From the particular to the universal: Cross-cultural stories
“A Down Home Meal for These Difficult Times” by Ethiopian American writer Meron Hadero highlights immigrant stories of dislocation and identity.
Displacement – often by outside force, rarely by personal choice – haunts Meron Hadero’s superb debut short story collection, “A Down Home Meal for These Difficult Times,” which won the 2020 Restless Books Prize for New Immigrant Writing and hits bookstores this week. Like many of her characters, Hadero is all too familiar with dislocation. Born in Addis Ababa, Ethiopia, she arrived in the United States as a child via Germany, and later earned degrees at Princeton (BA), Yale (JD), and the University of Michigan (MFA).
Her 14 stories are set between her two homes – her native Ethiopia and her adopted America. Although she's concerned with specific geographies, Hadero creates a remarkable universal resonance, exquisitely illuminating quotidian moments that could, and do, happen anywhere in the world where people long to belong, find community, and be welcomed (even when they’re not).
In 2021, Hadero made international literary history as the first Ethiopian to win the coveted AKO Caine Prize for African Writing for “The Street Sweep,” a story that's included here. Eighteen-year-old Getu prepares to attend a farewell party at the posh Addis Ababa Sheraton for a nongovernmental organization staffer whom Getu believes is his friend. As Getu gets ready, his mother is a dark voice of reason, stifling his hopes with reminders about race, class, colonial entitlement, and looming land loss. Yet Getu is convinced that this man could be his path off the streets.
In another eloquent story, “The Wall,” a 10-year-old Ethiopian refugee lands in the Midwest after living in Berlin. His first American friend is, ironically, another Berlin transplant with whom he shares so much – language (German, and the English lessons the older provides the younger), favorite season (fall), and favorite film ("Casablanca" because it’s about refugees and true friendship). For a while, their commonalities, most especially as survivors of brutal regimes, seem timeless despite a half-century difference in age.
In numerous stories, Hadero deftly examines what it means to be Black in America, especially as a transplant from another country. In “Mekonnen aka Mack aka Huey Freakin’ Newton,” a young Ethiopian boy living in Brooklyn must quickly acclimatize to the definition and divides of race – and racism. In “Sinkholes,” the only Black child in a Florida classroom refuses to write that racial slur on the board despite the teacher’s insistence that “You can’t let a word have this much power.” In “Medallion,” an Ethiopian college student in southern California learns the most difficult life lessons “as a Black man in this country” from a former bank executive-turned-cabdriver.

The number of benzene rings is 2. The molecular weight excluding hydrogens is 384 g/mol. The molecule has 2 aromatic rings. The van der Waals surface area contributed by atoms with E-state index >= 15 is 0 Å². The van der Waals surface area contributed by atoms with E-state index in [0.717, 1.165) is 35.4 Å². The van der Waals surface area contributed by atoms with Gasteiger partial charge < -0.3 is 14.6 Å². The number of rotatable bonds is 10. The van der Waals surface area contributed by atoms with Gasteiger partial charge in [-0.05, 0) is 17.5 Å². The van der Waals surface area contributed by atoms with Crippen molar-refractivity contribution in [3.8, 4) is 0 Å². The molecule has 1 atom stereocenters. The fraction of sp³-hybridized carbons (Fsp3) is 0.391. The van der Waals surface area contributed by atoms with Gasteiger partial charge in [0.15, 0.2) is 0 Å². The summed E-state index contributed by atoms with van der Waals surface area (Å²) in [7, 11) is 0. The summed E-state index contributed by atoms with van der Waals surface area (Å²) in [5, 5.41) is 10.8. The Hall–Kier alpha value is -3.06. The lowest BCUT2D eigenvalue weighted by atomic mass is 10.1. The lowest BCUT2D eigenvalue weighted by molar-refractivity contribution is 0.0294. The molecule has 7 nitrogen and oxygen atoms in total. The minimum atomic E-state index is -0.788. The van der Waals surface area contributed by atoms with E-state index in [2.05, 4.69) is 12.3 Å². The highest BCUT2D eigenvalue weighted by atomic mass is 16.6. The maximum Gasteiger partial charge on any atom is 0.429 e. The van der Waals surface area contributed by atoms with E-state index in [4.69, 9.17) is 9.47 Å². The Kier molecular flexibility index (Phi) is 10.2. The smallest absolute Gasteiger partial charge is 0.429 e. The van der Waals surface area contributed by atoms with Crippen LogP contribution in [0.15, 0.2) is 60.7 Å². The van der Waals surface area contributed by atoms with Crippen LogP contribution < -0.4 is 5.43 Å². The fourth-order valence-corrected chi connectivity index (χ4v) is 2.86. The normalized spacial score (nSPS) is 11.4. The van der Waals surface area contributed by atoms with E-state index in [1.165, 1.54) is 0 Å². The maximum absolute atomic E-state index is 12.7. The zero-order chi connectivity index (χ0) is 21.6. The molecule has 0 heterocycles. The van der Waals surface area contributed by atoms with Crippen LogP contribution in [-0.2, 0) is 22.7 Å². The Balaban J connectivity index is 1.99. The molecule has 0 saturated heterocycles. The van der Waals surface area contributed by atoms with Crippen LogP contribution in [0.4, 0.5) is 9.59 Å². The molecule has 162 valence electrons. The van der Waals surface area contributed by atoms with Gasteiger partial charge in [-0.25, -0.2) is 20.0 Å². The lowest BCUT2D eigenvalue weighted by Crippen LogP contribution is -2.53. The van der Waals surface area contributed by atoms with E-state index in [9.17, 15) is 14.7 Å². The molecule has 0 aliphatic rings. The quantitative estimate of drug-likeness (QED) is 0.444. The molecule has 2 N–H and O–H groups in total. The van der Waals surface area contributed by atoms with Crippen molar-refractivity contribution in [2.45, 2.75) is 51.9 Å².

In other stories, Hadero empathically and expertly explores living between cultures and countries. In the opening story, “The Suitcase,” a 20-year-old American woman visits Addis Ababa for the “first ever trip to this city of her birth,” but leaving with overpacked luggage becomes a highly-charged emotional negotiation among her relatives. Each of them has reasons for asking her to carry goods to their loved ones in America.
In the titular “A Down Home Meal for These Difficult Times” – the unequivocal standout among an already stupendous collection – two women meet in 1980s New York in the back of a church classroom while their children learn Amharic. One was a scientist, the other a very wealthy woman back in Ethiopia; both are admittedly hopeless in their American kitchens. As they fret over what to contribute to a PTA bake sale, they become friends. Neither can cook initially, but the decades of their overlapping lives become trackable through their joint mastery of quintessential dishes found in the pages of “The Good Housekeeping Illustrated Cookbook.”
From narrative to narrative, Hadero is a wondrously agile writer, whether describing moments of triumphant anticipation (“that January afternoon that was so steeped in hope that you could feel its warmth despite the numbing air”); shocking devastation ("'No, no,' she said again, using her fist to argue for her life"); rightful contentment (“as Yeshi and Jazarah stood ever more firmly on ground that had to be home”). Hadero’s prodigious storytelling is part testimony, part warning, part balm. One of her characters ponders an affecting antidote: “to create a space to let joy enter her life as well, even there in prison – they were the most fleeting moments, but they were something.” Joy – and perhaps a few tears, chuckles, gasps, sighs – awaits readers here, as well.